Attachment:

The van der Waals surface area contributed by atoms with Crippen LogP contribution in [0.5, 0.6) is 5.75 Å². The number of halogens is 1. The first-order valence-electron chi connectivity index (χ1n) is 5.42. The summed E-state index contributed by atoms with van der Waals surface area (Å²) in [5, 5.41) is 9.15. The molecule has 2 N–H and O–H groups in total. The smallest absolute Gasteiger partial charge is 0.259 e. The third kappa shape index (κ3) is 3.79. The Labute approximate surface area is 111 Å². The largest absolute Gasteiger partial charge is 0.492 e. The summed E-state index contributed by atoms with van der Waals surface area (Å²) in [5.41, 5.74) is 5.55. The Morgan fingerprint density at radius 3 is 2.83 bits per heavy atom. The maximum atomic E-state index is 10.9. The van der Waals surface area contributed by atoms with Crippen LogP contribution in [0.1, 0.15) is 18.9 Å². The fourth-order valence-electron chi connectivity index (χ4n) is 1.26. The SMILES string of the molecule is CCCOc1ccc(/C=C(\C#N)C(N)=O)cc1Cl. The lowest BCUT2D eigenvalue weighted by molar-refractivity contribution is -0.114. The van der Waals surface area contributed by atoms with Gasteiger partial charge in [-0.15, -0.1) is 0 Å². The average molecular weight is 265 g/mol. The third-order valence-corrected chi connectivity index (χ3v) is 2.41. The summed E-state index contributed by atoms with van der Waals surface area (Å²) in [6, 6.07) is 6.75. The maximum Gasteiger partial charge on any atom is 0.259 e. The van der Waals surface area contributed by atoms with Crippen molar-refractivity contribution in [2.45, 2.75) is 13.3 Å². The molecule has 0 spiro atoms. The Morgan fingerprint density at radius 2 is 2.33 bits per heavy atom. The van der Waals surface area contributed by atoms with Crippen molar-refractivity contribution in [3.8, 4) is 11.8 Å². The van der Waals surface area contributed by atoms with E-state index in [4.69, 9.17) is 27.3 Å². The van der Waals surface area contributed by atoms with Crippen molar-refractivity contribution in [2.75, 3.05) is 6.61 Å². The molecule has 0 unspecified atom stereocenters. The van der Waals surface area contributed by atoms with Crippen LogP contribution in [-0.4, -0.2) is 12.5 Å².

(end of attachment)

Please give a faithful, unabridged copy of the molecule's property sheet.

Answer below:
The van der Waals surface area contributed by atoms with Crippen LogP contribution in [0.5, 0.6) is 5.75 Å². The number of halogens is 1. The first-order valence-electron chi connectivity index (χ1n) is 5.42. The summed E-state index contributed by atoms with van der Waals surface area (Å²) in [5, 5.41) is 9.15. The molecule has 2 N–H and O–H groups in total. The smallest absolute Gasteiger partial charge is 0.259 e. The third kappa shape index (κ3) is 3.79. The Labute approximate surface area is 111 Å². The largest absolute Gasteiger partial charge is 0.492 e. The summed E-state index contributed by atoms with van der Waals surface area (Å²) in [5.41, 5.74) is 5.55. The Morgan fingerprint density at radius 3 is 2.83 bits per heavy atom. The maximum atomic E-state index is 10.9. The van der Waals surface area contributed by atoms with Crippen LogP contribution in [0.1, 0.15) is 18.9 Å². The fourth-order valence-electron chi connectivity index (χ4n) is 1.26. The SMILES string of the molecule is CCCOc1ccc(/C=C(\C#N)C(N)=O)cc1Cl. The lowest BCUT2D eigenvalue weighted by molar-refractivity contribution is -0.114. The van der Waals surface area contributed by atoms with Gasteiger partial charge in [-0.15, -0.1) is 0 Å². The average molecular weight is 265 g/mol. The third-order valence-corrected chi connectivity index (χ3v) is 2.41. The summed E-state index contributed by atoms with van der Waals surface area (Å²) in [6, 6.07) is 6.75. The maximum Gasteiger partial charge on any atom is 0.259 e. The van der Waals surface area contributed by atoms with Crippen molar-refractivity contribution in [2.45, 2.75) is 13.3 Å². The molecule has 0 spiro atoms. The Morgan fingerprint density at radius 2 is 2.33 bits per heavy atom. The van der Waals surface area contributed by atoms with Crippen molar-refractivity contribution in [3.8, 4) is 11.8 Å². The van der Waals surface area contributed by atoms with E-state index in [4.69, 9.17) is 27.3 Å². The van der Waals surface area contributed by atoms with Crippen molar-refractivity contribution in [2.75, 3.05) is 6.61 Å². The molecule has 0 unspecified atom stereocenters. The van der Waals surface area contributed by atoms with Crippen LogP contribution in [-0.4, -0.2) is 12.5 Å².